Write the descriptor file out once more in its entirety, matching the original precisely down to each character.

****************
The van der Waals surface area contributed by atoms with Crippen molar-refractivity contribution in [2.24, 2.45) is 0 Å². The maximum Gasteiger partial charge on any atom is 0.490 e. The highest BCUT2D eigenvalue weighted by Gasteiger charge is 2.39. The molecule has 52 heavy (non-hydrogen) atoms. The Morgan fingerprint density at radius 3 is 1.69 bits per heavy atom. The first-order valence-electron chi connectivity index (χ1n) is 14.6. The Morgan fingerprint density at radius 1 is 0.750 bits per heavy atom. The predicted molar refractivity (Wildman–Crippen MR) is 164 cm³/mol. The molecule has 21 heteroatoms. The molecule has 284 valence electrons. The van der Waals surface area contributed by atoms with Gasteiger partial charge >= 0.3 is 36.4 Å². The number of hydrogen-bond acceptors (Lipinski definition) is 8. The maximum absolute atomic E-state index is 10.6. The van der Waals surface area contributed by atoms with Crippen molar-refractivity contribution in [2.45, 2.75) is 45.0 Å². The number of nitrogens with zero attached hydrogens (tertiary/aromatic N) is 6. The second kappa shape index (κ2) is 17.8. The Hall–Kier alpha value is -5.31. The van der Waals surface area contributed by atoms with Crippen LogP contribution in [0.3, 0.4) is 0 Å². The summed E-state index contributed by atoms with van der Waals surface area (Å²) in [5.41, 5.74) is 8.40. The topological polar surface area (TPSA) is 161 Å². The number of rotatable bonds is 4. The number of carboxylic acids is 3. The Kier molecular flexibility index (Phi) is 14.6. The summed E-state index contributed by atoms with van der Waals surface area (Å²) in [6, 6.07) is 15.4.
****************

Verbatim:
The van der Waals surface area contributed by atoms with Crippen molar-refractivity contribution in [2.24, 2.45) is 0 Å². The maximum Gasteiger partial charge on any atom is 0.490 e. The highest BCUT2D eigenvalue weighted by Gasteiger charge is 2.39. The molecule has 52 heavy (non-hydrogen) atoms. The Morgan fingerprint density at radius 3 is 1.69 bits per heavy atom. The first-order valence-electron chi connectivity index (χ1n) is 14.6. The Morgan fingerprint density at radius 1 is 0.750 bits per heavy atom. The predicted molar refractivity (Wildman–Crippen MR) is 164 cm³/mol. The molecule has 21 heteroatoms. The molecule has 284 valence electrons. The van der Waals surface area contributed by atoms with Gasteiger partial charge >= 0.3 is 36.4 Å². The number of hydrogen-bond acceptors (Lipinski definition) is 8. The maximum absolute atomic E-state index is 10.6. The van der Waals surface area contributed by atoms with Crippen molar-refractivity contribution in [2.45, 2.75) is 45.0 Å². The number of nitrogens with zero attached hydrogens (tertiary/aromatic N) is 6. The second kappa shape index (κ2) is 17.8. The Hall–Kier alpha value is -5.31. The van der Waals surface area contributed by atoms with Crippen LogP contribution in [0.3, 0.4) is 0 Å². The summed E-state index contributed by atoms with van der Waals surface area (Å²) in [5.41, 5.74) is 8.40. The topological polar surface area (TPSA) is 161 Å². The number of rotatable bonds is 4. The number of carboxylic acids is 3. The Kier molecular flexibility index (Phi) is 14.6. The summed E-state index contributed by atoms with van der Waals surface area (Å²) in [6, 6.07) is 15.4.